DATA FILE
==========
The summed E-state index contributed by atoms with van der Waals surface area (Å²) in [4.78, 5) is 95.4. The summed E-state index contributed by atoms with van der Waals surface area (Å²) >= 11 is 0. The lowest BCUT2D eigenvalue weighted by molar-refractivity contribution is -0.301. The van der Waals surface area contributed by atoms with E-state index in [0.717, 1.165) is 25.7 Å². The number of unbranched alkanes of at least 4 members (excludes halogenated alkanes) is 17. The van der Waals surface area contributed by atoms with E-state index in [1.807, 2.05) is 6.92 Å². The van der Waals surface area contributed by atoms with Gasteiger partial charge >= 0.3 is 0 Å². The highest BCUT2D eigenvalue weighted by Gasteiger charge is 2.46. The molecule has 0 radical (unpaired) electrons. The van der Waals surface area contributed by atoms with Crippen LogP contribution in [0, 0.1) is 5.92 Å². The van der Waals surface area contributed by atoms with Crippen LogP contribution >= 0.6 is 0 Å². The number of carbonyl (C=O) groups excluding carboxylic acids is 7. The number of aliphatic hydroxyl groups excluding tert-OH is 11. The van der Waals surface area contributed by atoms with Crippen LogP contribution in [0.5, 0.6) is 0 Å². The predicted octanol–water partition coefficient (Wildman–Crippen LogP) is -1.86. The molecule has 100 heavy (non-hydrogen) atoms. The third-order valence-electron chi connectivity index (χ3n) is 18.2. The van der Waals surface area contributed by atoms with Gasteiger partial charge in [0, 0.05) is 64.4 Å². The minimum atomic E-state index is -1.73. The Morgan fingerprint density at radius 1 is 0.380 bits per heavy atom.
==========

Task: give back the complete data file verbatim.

The summed E-state index contributed by atoms with van der Waals surface area (Å²) in [4.78, 5) is 95.4. The summed E-state index contributed by atoms with van der Waals surface area (Å²) >= 11 is 0. The lowest BCUT2D eigenvalue weighted by molar-refractivity contribution is -0.301. The van der Waals surface area contributed by atoms with E-state index in [0.717, 1.165) is 25.7 Å². The number of unbranched alkanes of at least 4 members (excludes halogenated alkanes) is 17. The van der Waals surface area contributed by atoms with E-state index in [1.807, 2.05) is 6.92 Å². The van der Waals surface area contributed by atoms with Gasteiger partial charge >= 0.3 is 0 Å². The highest BCUT2D eigenvalue weighted by Gasteiger charge is 2.46. The molecule has 0 radical (unpaired) electrons. The van der Waals surface area contributed by atoms with Crippen LogP contribution in [0, 0.1) is 5.92 Å². The van der Waals surface area contributed by atoms with Crippen LogP contribution >= 0.6 is 0 Å². The number of carbonyl (C=O) groups excluding carboxylic acids is 7. The number of aliphatic hydroxyl groups excluding tert-OH is 11. The van der Waals surface area contributed by atoms with Crippen LogP contribution in [0.5, 0.6) is 0 Å². The predicted octanol–water partition coefficient (Wildman–Crippen LogP) is -1.86. The molecule has 100 heavy (non-hydrogen) atoms. The third-order valence-electron chi connectivity index (χ3n) is 18.2. The van der Waals surface area contributed by atoms with Gasteiger partial charge in [0, 0.05) is 64.4 Å². The minimum atomic E-state index is -1.73. The Morgan fingerprint density at radius 1 is 0.380 bits per heavy atom.